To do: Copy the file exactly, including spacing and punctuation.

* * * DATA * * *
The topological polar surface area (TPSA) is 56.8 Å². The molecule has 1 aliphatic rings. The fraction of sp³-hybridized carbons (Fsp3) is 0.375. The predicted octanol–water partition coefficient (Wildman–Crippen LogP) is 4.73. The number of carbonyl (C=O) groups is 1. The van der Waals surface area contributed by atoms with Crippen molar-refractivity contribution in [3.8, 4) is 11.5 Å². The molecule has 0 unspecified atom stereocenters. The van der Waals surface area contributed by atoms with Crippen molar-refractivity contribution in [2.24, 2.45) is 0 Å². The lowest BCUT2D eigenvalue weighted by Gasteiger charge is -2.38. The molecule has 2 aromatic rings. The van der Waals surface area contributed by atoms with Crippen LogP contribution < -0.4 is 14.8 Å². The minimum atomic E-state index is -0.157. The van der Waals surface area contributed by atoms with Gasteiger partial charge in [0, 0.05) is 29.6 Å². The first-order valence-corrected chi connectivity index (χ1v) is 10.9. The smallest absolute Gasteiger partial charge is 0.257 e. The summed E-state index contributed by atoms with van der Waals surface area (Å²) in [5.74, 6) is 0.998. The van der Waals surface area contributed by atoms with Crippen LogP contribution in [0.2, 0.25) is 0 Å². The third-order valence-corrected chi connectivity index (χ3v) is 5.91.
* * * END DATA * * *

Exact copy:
The topological polar surface area (TPSA) is 56.8 Å². The molecule has 1 aliphatic rings. The fraction of sp³-hybridized carbons (Fsp3) is 0.375. The predicted octanol–water partition coefficient (Wildman–Crippen LogP) is 4.73. The number of carbonyl (C=O) groups is 1. The van der Waals surface area contributed by atoms with Crippen molar-refractivity contribution in [3.8, 4) is 11.5 Å². The molecule has 0 unspecified atom stereocenters. The van der Waals surface area contributed by atoms with Crippen molar-refractivity contribution in [2.24, 2.45) is 0 Å². The lowest BCUT2D eigenvalue weighted by Gasteiger charge is -2.38. The molecule has 2 aromatic rings. The van der Waals surface area contributed by atoms with Crippen LogP contribution < -0.4 is 14.8 Å². The minimum atomic E-state index is -0.157. The van der Waals surface area contributed by atoms with Gasteiger partial charge in [0, 0.05) is 29.6 Å². The first-order valence-corrected chi connectivity index (χ1v) is 10.9. The smallest absolute Gasteiger partial charge is 0.257 e. The summed E-state index contributed by atoms with van der Waals surface area (Å²) in [5.74, 6) is 0.998. The van der Waals surface area contributed by atoms with Crippen LogP contribution in [0.2, 0.25) is 0 Å². The third-order valence-corrected chi connectivity index (χ3v) is 5.91.